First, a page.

[e] Love alters not with his brief hours and weeks,
[f] But bears it out even to the edge of doom.
[g] If this be error and upon me proved,
[g] I never writ, nor no man ever loved.

 


Sources

Introduction to Shakespeare’s Sonnets

Wikipedia.org

Wikipedia.commons

“The Destruction of Sennacherib” – A poem by Lord Byron

In previous posts you learned more about the Romantic poets and I continue today with Lord Byron (1788-1824). He has been mentioned here before and was one of the leading poets of the Romantic Movement. Lord Byron may have lived a very adventurous lifestyle, but his time and place in history was also a more religious one than today. Therefore, many of his poems contains religious references to the Bible and Christianity. One such well-known poem is called “The Destruction of Sennacherib” and was published in 1815. In this poem Lord Byron manages to re-tell the biblical story (2 Kings. 18-19) on how the Assyrian king tried to capture Jerusalem. The Assyrian Siege of Jerusalem is historical (dated 701 BC), but the Assyrian annals report that the result was the payment of tribute by Jerusalem, with king Hezekiah remaining in office as a vassal ruler. Pay attention to how he builds up the story! Can you hear the horses while you’re reading?

The Destruction of Sennacherib

The Assyrian came down like the wolf on the fold,
And his cohorts were gleaming in purple and gold;
And the sheen of their spears was like stars on the sea,
When the blue wave rolls nightly on deep Galilee.

Like the leaves of the forest when Summer is green,
That host with their banners at sunset were seen:
Like the leaves of the forest when Autumn hath blown,
That host on the morrow lay withered and strown.

For the Angel of Death spread his wings on the blast,
And breathed in the face of the foe as he passed;
And the eyes of the sleepers waxed deadly and chill,
And their hearts but once heaved, and for ever grew still!

And there lay the steed with his nostril all wide,
But through it there rolled not the breath of his pride;
And the foam of his gasping lay white on the turf,
And cold as the spray of the rock-beating surf.

And there lay the rider distorted and pale,
With the dew on his brow, and the rust on his mail:
And the tents were all silent, the banners alone,
The lances unlifted, the trumpet unblown.

And the widows of Ashur are loud in their wail,
And the idols are broke in the temple of Baal;
And the might of the Gentile, unsmote by the sword,
Hath melted like snow in the glance of the Lord!

Bildresultat för Sennacherib
From the Khorsabad Palace of King Sargon II c.722-705 BCE Relief depicting King Sennacherib 
Bildresultat för Sennacherib

The Biblical References

According to the story as related in 2 Kings, the Assyrian army came “against all the fenced cities of Judah, and took them.” When the Assyrians were besieging Jerusalem, Hezekiah prayed to the Lord in the Temple, and Isaiah sent the reply from the Lord to Hezekiah to the effect “I will defend this city, to save it, for mine own sake, and for my servant David’s sake” (2 Kings 19:34), and during the following night the Angel of the Lord (מַלְאַךְ יְהוָה) “smote in the camp of the Assyrians an hundred fourscore and five thousand” (i.e. 185,000), so by morning most of the Assyrian army was found to have died, mysteriously, in their sleep (2 Kings 19:35), and Sennacherib went back to Nineveh.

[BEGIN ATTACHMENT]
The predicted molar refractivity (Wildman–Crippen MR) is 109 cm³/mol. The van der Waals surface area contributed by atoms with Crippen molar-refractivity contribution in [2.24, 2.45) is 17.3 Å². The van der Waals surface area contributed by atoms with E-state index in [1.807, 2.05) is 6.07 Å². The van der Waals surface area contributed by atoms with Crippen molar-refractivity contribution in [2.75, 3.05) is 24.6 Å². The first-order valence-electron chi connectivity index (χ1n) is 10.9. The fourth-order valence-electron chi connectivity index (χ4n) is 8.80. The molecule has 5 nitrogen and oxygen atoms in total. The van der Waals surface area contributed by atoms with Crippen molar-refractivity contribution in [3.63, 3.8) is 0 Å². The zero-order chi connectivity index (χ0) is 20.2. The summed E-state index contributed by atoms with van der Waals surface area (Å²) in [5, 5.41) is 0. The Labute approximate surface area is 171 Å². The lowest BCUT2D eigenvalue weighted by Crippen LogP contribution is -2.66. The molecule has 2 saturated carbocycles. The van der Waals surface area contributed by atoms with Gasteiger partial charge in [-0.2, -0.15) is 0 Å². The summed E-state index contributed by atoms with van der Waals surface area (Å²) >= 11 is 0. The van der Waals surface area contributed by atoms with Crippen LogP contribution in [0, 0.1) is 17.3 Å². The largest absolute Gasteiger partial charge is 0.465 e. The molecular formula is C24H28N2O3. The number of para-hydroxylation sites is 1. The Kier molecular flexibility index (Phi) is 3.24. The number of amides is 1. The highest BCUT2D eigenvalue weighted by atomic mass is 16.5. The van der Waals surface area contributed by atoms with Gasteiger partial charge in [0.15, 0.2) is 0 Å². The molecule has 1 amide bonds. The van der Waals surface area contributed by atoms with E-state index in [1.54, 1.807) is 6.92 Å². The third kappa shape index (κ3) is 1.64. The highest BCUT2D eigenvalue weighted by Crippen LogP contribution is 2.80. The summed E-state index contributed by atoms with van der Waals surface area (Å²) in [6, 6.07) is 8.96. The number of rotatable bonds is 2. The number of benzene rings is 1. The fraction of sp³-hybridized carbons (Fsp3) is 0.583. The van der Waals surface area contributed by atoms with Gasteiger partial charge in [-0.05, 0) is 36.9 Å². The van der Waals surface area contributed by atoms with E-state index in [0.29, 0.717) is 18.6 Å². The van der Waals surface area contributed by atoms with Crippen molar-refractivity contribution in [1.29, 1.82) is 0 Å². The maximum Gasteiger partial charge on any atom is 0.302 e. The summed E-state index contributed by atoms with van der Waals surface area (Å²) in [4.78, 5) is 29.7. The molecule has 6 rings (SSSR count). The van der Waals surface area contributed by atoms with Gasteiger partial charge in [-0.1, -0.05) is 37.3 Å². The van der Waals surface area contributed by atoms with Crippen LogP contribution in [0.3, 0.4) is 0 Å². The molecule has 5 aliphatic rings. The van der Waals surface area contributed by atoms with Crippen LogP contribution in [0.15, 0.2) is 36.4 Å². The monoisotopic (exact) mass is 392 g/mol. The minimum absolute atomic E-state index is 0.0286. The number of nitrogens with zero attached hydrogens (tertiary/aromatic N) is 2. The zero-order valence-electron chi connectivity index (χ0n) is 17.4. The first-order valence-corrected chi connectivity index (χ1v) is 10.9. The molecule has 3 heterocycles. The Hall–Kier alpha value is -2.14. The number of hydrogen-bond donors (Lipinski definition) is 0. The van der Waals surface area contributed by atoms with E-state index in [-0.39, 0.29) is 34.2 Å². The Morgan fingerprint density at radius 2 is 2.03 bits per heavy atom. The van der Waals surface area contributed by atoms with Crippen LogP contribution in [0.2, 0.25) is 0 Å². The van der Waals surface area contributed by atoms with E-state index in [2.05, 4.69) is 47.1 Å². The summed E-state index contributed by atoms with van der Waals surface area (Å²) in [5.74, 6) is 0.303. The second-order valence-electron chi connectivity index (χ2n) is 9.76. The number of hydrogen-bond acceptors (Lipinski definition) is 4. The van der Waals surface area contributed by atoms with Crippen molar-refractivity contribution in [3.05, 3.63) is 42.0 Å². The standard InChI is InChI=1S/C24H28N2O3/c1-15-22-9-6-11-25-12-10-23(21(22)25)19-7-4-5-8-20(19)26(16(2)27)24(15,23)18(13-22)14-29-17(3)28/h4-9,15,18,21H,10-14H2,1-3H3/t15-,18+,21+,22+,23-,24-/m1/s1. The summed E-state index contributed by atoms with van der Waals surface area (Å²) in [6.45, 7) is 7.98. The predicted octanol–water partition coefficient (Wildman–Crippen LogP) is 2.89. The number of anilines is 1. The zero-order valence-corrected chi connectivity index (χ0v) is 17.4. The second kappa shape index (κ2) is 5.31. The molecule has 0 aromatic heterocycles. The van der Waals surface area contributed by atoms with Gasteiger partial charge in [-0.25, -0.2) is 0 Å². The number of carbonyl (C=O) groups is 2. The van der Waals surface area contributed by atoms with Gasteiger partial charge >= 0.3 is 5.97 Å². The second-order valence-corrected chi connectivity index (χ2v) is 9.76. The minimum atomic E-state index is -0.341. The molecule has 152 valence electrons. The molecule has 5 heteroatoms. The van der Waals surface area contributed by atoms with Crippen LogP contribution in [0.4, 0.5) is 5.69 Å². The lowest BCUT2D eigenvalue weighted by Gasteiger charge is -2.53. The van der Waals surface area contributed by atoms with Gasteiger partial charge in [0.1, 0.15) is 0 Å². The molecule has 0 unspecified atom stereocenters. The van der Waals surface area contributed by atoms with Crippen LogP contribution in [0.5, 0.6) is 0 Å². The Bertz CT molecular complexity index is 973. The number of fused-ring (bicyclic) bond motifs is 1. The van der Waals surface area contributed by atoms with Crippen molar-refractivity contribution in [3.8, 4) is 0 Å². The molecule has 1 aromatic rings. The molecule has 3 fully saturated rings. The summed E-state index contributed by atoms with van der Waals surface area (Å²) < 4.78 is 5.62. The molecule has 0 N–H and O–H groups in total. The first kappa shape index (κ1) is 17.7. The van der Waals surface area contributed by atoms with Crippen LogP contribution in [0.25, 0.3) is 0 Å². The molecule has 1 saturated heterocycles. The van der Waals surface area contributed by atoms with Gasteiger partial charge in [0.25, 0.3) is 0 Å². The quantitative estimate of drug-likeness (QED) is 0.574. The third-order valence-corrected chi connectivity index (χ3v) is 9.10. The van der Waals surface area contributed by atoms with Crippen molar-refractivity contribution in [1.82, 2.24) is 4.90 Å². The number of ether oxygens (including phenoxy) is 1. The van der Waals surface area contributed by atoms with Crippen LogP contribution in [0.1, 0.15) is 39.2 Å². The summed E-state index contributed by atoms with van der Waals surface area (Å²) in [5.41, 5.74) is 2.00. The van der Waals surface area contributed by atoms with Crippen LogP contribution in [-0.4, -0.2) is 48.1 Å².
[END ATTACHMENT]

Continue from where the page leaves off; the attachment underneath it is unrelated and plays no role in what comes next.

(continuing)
Sources

wikipedia.org [various entries]

 

“A Night Scene”- A poem by Mary Shelley

Everyone knows Mary Shelley (1797-1851) as the writer of well-known Gothic novel Frankenstein – The Modern Prometheus (1818), but she wrote poetry as well. Shelley was the daughter of political philosopher William Godwin (1756-1836) and her mother the was well-known writer and “early feminist” Mary Wollonstonecraft (1759-1797). She never knew her mother who died shortly after giving birth to Mary. Her parents were liberals and her father gave her a good education even if it was informal. As a young girl Mary Shelley started to write short stories and maintained a lifelong interest in writing. She wrote novels, drama, poetry and about her travels. She married the poet Percy Bysshe Shelley in 1816 and they travelled a lot and lived a somewhat unconventional life together until he drowned in Switzerland. They met in 1814 and Mary’s father never accepted their marriage. Mary got pregnant before they married which gave the pair social difficulties. After her husband’s death Mary focused on their young son and her writing. Mary Shelley died of a brain tumour at the age of 53 in London. She had been ill for over a decade.

Context and literary themes

This poem “A Night Scene” is about a woman called Isabel. The poem is quite lenghty and has a number of themes common to any writer of the Romantic period. Pay attention to the vivid descriptions of light, the Stars and the Night. How does they frame the story told in the poem? What can be said about the woman named Isabel? Notice how the protagonist takes on a male perspective: “That on that couch my Isabel reclines. I see yon brilliant star and waving tree,”

The Poem: “A Night Scene”

I see thee not, my gentlest Isabel;

Ambrosial night, with her mysterious spell,

Has woven shadows thick before thy face,

Drawing impervious veils athwart the space

That does divide us; thy bright eyes alone

A lucid beam into the dark have thrown,

Till the long lashes and the downcast lid

Quench it again, and the bright orbs are hid.

I see thee not: the touch of they soft hand,

And thy deep sighs, fraught with emotion bland,

Are to my sense the only outward signs

That on that couch my Isabel reclines.

I see yon brilliant star and waving tree,

Through which its beams rain down inconstantly;

I see ten thousand of those radiant flowers

Which shed light on us in dim silver showers,

High in the glorious heavens; I see full well

All other forms – not thine, my Isabel.

Sweet Mystery! I know that thou art there–

I scent the fragrance of thy silken hair;

The lines that do encircle thee I trace;

That spot is hallow’d by thy lovely face;

Thy woman’s form, in soft voluptuousness,

Enriches vacant air in yon recess;

Yet to my eyes no sign of thee appears,

And the drear blank suggests a thousand fears.

Speak, Isabel! – And yet not thus were broken

The cruel spell – for have not spirits spoken?

Are then thine eyes no nearer than that star,

Which unattainably doth shine afar?

Thy voice as immaterial as the wind

That murmurs past, yet leaves no form behind?

And is the visiting of this soft gale,

Rich with the odours of the flow’rets pale,

Which sweeps my bosom with delicious fanning,

My thrilling limbs with arms aerial spanning,

Is it as truly real, as warmly glowing

As thy dear form, rich with the life-tide flowing?

Ah, darling, quick thine arms around me throw,

Press thy warm lips upon my night-cool brow,

In thy dark eyes thy fair soul I must read –

One kiss, sweet heaven, ’tis Isabel indeed!


Sources

List of works by Mary Shelley – Information about the poem cited. 

wikipedia.org (various entries about Mary Shelley and her literary works)